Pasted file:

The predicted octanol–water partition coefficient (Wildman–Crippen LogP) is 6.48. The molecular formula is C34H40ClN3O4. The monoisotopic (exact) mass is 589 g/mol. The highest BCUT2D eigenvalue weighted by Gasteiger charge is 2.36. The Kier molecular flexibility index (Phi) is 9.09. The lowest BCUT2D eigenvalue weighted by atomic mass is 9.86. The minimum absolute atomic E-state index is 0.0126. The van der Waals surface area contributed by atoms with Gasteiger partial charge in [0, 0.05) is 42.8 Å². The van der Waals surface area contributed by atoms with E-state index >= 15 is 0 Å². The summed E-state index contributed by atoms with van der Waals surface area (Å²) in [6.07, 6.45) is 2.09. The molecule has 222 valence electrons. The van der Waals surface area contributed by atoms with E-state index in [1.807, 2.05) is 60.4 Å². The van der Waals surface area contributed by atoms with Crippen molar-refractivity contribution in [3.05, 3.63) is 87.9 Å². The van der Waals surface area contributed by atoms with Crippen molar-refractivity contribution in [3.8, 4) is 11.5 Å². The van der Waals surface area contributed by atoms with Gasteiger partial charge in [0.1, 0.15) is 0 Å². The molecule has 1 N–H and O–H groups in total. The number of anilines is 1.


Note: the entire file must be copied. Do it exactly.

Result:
The predicted octanol–water partition coefficient (Wildman–Crippen LogP) is 6.48. The molecular formula is C34H40ClN3O4. The monoisotopic (exact) mass is 589 g/mol. The highest BCUT2D eigenvalue weighted by Gasteiger charge is 2.36. The Kier molecular flexibility index (Phi) is 9.09. The lowest BCUT2D eigenvalue weighted by atomic mass is 9.86. The minimum absolute atomic E-state index is 0.0126. The van der Waals surface area contributed by atoms with Gasteiger partial charge in [0, 0.05) is 42.8 Å². The van der Waals surface area contributed by atoms with E-state index >= 15 is 0 Å². The summed E-state index contributed by atoms with van der Waals surface area (Å²) in [6.07, 6.45) is 2.09. The molecule has 222 valence electrons. The van der Waals surface area contributed by atoms with E-state index in [1.807, 2.05) is 60.4 Å². The van der Waals surface area contributed by atoms with Crippen molar-refractivity contribution in [3.05, 3.63) is 87.9 Å². The van der Waals surface area contributed by atoms with Crippen molar-refractivity contribution in [3.8, 4) is 11.5 Å². The van der Waals surface area contributed by atoms with Gasteiger partial charge in [0.1, 0.15) is 0 Å². The molecule has 1 N–H and O–H groups in total. The number of anilines is 1.